Mahatma Gandhi said: "The sole aim of journalism should be service. The newspaper is a great power, but just as an unchained torrent of water submerges the whole countryside and devastates crops, so an uncontrolled pen serves, but, to destroy. If the control is from without, it proves more poisonous than want of control. It can be profitable only when exercised from within." Going by this line of reasoning, how many publications in the world today would be able to measure up?
While Gandhi tried to uphold these ideals when he published "Young India" and "Harijan," they seem completely out of sync with today's consumerist generation dominated by the corporate media.
However, a group of more than 30 teenagers from across India is trying to live up to the ideals of their beloved Bapu through their work on "The Yamuna," a newspaper presented by Gandhi Smriti. The paper was launched in 2007 as part of the Gandhi Media Literacy Programme initiated by Gandhi Smriti.
The group writes stories of social relevance when they don't have exams.
Commenting on the large number of girls on the journal's editorial team, Veda Vyas Kundu, a member of Gandhi Smriti and the coordinator of the newspaper, says, "We experience reverse gender discrimination here. Most of the team members are girls."
The editor of the current issue, Rijuta Lamba, adds, "I don't know why there haven't been many boys in this venture. Probably they don't find it interesting."
Gandhi Smriti members go to schools and handpick students for the publication's team. "We work with several schools all over the country as a part of the Gandhi Media Literacy Programme. That way we are able to scout for students," says Kundu.
He explains: "The goal of the Literacy Programme is to develop in children a critical understanding and functioning of the media. Media production is also an important process in which we encourage the children to participate. We go and talk about the newspaper to students. There is no sifting process. Every applicant is selected. But there are many who drop out midway. In the end only those who are interested stay on."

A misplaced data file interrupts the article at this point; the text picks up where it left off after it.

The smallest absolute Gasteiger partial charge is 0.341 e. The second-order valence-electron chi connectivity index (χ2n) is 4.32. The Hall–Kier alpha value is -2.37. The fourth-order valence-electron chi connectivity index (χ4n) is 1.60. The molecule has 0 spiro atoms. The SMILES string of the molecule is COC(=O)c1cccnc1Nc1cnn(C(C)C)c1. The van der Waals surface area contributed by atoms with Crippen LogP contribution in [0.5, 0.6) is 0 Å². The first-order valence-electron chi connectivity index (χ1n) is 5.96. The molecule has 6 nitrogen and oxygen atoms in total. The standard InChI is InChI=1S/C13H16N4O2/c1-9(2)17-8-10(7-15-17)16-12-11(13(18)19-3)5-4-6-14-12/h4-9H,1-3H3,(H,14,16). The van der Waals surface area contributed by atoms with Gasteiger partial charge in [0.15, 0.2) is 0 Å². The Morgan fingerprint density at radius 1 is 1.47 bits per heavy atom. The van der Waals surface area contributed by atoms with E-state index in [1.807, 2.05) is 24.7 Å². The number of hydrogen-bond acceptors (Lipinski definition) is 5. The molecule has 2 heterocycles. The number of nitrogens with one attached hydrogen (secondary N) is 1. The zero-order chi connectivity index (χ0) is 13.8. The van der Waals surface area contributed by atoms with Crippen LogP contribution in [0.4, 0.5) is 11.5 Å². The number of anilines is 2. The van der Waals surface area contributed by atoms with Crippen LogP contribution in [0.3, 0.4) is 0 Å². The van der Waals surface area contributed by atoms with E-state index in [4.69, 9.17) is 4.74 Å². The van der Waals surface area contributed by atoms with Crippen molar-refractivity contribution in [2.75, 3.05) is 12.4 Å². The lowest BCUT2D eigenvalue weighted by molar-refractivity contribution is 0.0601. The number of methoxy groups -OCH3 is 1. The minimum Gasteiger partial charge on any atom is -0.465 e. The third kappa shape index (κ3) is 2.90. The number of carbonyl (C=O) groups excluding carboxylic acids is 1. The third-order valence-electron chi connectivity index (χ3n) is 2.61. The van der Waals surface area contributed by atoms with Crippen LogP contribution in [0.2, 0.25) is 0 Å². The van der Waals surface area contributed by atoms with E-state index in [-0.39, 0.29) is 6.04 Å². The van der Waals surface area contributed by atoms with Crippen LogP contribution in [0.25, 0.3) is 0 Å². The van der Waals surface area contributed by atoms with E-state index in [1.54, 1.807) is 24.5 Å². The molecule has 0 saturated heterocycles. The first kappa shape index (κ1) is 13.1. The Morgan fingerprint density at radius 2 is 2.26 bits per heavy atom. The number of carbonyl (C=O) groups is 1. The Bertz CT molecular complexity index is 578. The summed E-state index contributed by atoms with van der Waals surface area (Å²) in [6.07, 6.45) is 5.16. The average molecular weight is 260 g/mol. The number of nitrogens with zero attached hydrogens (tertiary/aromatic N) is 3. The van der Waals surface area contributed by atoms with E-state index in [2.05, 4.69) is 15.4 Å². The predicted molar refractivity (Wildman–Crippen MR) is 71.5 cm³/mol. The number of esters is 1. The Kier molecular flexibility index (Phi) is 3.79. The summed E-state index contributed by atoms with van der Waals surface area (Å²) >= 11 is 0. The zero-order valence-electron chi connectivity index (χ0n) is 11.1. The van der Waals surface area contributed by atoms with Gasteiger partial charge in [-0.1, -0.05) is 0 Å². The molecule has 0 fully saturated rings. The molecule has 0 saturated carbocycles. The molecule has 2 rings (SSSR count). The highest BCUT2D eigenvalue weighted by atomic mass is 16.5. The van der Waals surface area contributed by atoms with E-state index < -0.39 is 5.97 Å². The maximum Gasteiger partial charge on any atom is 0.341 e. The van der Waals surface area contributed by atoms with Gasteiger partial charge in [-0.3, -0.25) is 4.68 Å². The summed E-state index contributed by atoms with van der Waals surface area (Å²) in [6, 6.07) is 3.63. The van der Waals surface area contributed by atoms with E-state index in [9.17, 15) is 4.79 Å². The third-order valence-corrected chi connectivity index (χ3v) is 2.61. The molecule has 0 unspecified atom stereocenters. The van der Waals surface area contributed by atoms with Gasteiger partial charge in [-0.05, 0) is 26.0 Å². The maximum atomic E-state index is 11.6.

The newspaper's printing schedule is set according to the students' examination schedules. The number of pages in each issue ranges between 16 and 20 and include opinions, interesting features, lively interviews and colourful caricatures and cartoon strips.
Even though the children have varied and contemporary interests, the coverage of various social issues is governed by a sound understanding of good and bad journalism. Surprisingly not many want to pursue a career in journalism. Lamba is no exception. "I want to specialise in science. I am not looking at being a media professional. I am just not interested in the profession," she says.
The students keep in touch through e-mail. The story ideas are decided democratically through debates and discussions. Where e-mails cannot be sent or accessed, Gandhi Smriti coordinators become the messengers.
The students have developed a keen sense of news along with an idea of what can or cannot be termed responsible journalism. Recently, "The Yamuna" team members met with India TV CEO Rajat Sharma and talked to him about various issues including the business of news, social responsibility of the media, and his channel.
The youngsters captured their interaction with Sharma in the article "Of Sense and Sensationalism" published in the September 2008 issue. Tackling the issue of sensationalism, the article noted: "... there is one thing for sure that these channels are aiming at — to be at the top."
"This is a business, which has to cater to the needs of people," Sharma was quoted as saying. "We as mediapersons are not involved in preaching. This is not our job. But we show such things, which has an impact on society."
The September issue also tried to figure out what children like to watch on television. A survey conducted by children in several cities including New Delhi, Hyderabad, Guwahati, Solan and Bikaner was presented. The sample size in every city ranged from 30-150. The survey concentrated on the media usage habits of children spread across many cities in India.
The girls expressed a critical opinion of the "saas-bahu" daily soaps. Himanshi Diwan, a student at Delhi's Presentation Convent, says, "I don't understand the 'saas-bahu' serials. The stories are always about people with a lot of money. But what about the middle class?"
Another team member says with a laugh, "Women don't sleep with so much makeup on."
Lamba adds: "The women in such serials always go back to the men even after being treated with disrespect all the time. Why do they show that? Why will a woman do anything like that?"
There won't be a special issue for Children's Day on November 14 because of the forthcoming exams — year-end and pre-boards — with the next edition of "The Yamuna" slated for January 2009. It will tackle the issue of multiculturalism. "It will be about multiculturalism and identity in India. The children wanted to explore this in the light of the violent incidents in Maharashtra caused by the Maharashtra Navnirman Sena," Lamba says.